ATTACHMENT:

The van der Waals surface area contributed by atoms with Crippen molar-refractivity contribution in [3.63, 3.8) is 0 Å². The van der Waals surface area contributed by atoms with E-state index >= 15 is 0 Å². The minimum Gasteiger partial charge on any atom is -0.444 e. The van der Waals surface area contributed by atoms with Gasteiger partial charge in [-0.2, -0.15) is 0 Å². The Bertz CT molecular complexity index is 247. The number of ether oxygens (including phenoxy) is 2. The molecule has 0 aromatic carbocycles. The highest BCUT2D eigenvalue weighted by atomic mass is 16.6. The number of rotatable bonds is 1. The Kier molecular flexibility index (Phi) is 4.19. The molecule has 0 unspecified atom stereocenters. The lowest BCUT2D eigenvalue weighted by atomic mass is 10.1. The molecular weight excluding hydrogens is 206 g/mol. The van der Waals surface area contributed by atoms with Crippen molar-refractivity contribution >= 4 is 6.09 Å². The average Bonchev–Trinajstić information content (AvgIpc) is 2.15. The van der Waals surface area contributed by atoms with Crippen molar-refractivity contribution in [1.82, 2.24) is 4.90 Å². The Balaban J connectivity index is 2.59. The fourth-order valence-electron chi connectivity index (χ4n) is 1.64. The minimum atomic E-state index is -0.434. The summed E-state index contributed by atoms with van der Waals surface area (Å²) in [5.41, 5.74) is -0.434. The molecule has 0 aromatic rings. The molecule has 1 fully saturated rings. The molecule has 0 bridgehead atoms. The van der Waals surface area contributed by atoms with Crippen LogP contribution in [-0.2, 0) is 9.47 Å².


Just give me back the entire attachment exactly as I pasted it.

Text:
The van der Waals surface area contributed by atoms with Crippen molar-refractivity contribution in [3.63, 3.8) is 0 Å². The van der Waals surface area contributed by atoms with E-state index >= 15 is 0 Å². The minimum Gasteiger partial charge on any atom is -0.444 e. The van der Waals surface area contributed by atoms with Gasteiger partial charge in [-0.2, -0.15) is 0 Å². The Bertz CT molecular complexity index is 247. The number of ether oxygens (including phenoxy) is 2. The molecule has 0 aromatic carbocycles. The highest BCUT2D eigenvalue weighted by atomic mass is 16.6. The number of rotatable bonds is 1. The Kier molecular flexibility index (Phi) is 4.19. The molecule has 0 unspecified atom stereocenters. The lowest BCUT2D eigenvalue weighted by atomic mass is 10.1. The molecular weight excluding hydrogens is 206 g/mol. The van der Waals surface area contributed by atoms with Crippen molar-refractivity contribution >= 4 is 6.09 Å². The average Bonchev–Trinajstić information content (AvgIpc) is 2.15. The van der Waals surface area contributed by atoms with Crippen molar-refractivity contribution in [1.82, 2.24) is 4.90 Å². The Balaban J connectivity index is 2.59. The fourth-order valence-electron chi connectivity index (χ4n) is 1.64. The minimum atomic E-state index is -0.434. The summed E-state index contributed by atoms with van der Waals surface area (Å²) in [5.41, 5.74) is -0.434. The molecule has 0 aromatic rings. The molecule has 1 fully saturated rings. The molecule has 0 bridgehead atoms. The van der Waals surface area contributed by atoms with Crippen LogP contribution in [-0.2, 0) is 9.47 Å².